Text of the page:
One of the most important dispute-prevention parts of the ESI Principles is Appendix 2, “Sample Production Protocols.” 

Appendix 2.1 is a sample hybrid production protocol that “permits the conversion of [some] ESI to a static image format” and the use of “load files.”  It discusses the contents of .opt and .dat files.  For more information on load files, see  How to Read a Load File.

Appendix 2.2 is a “Native Production Protocol.

This protocol recognizes that conversion of ESI from its native format may impose an undue burden on the parties and may render the production  less complete and usable. A native production permits technically-proficient parties to make more efficient use of the production and enables parties with limited resources to utilize low-cost and commonly-available tools to conduct search and review, eliminating the need to procure additional software required to pair images with text and metadata. Moreover, native productions offer greater flexibility, and because of their smaller size, native formats can reduce the cost to process and store data on a per-gigabyte basis. For use in proceedings, parties may wish to convert selected native documents to static images or present the information digitally. In the case of the former, the parties may consider reaching agreement on the procedure for stipulation to the image format.

Appendix 2 was drafted by Craig Ball, Esq. See Clarify Requests for Native ESI | Ball in your Court (craigball.net)(Aug. 8, 2022).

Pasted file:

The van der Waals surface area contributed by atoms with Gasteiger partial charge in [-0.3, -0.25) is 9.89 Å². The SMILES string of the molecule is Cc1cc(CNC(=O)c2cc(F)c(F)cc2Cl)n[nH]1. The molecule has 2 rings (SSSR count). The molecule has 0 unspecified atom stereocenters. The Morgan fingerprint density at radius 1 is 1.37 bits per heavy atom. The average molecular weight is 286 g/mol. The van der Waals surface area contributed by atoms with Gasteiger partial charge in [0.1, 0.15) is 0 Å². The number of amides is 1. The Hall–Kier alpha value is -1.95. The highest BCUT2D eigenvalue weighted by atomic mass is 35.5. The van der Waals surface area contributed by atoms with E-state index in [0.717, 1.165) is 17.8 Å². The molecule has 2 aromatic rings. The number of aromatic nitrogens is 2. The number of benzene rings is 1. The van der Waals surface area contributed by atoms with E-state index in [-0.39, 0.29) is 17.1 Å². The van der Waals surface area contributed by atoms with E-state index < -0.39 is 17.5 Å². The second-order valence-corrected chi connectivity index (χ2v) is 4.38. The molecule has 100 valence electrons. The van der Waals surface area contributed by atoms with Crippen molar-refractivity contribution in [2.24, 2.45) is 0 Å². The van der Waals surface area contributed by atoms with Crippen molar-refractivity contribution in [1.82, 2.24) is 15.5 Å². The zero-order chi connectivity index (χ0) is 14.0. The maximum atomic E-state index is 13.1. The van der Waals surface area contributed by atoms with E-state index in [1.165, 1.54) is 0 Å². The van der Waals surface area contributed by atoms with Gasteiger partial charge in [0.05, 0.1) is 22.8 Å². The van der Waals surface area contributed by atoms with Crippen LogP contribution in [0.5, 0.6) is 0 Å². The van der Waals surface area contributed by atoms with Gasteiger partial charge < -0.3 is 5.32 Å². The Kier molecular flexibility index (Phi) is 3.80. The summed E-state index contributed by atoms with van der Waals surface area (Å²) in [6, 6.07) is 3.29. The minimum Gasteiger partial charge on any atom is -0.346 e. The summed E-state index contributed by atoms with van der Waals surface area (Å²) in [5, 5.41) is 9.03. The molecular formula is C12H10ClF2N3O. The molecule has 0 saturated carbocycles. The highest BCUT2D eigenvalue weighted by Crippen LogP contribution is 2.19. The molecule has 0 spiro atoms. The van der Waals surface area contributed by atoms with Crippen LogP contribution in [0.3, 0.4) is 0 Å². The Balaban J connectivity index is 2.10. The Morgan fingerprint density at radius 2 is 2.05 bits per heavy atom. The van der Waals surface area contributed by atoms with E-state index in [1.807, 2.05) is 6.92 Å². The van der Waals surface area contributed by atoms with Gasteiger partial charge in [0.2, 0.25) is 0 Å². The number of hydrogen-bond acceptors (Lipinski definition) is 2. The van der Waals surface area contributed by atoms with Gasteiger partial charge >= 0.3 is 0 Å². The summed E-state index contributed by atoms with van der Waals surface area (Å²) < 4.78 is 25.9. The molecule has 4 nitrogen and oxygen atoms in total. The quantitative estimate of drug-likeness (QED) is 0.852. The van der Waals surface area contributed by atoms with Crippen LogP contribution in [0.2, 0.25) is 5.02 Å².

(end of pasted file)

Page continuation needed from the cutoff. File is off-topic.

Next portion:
Principle 3.01 states the expectation that counsel will be prepared to address ESI.  Local Rule 802.h states that the Court will expect that counsel will have reviewed the ESI Principles.  Discovery Guideline 1.c states that counsel are expected to have read the ESI Principles.

All-in-all, the ESI Principles, especially in conjunction with the Discovery Guidelines, promote the goal of Fed.R.Civ.P. 1 – the just, speedy, and inexpensive determination of an action.[7]

THE EMERGENCY DISCOVERY DISPUTE RESOLUTION PROCEDURE

The District of Maryland also has an emergency dispute resolution procedure.  The Court’s website states that:

“In July 2010, the Court adopted a procedure to be followed in the event an emergency discovery dispute arises and the lawyers are not able to resolve it despite good faith efforts to do so. An ‘emergency’ dispute is one that merits immediate attention so that discovery is not unnecessarily delayed.

If such a dispute arises, the process described below should be followed:

  1. Counsel should make good faith attempts to resolve the dispute themselves.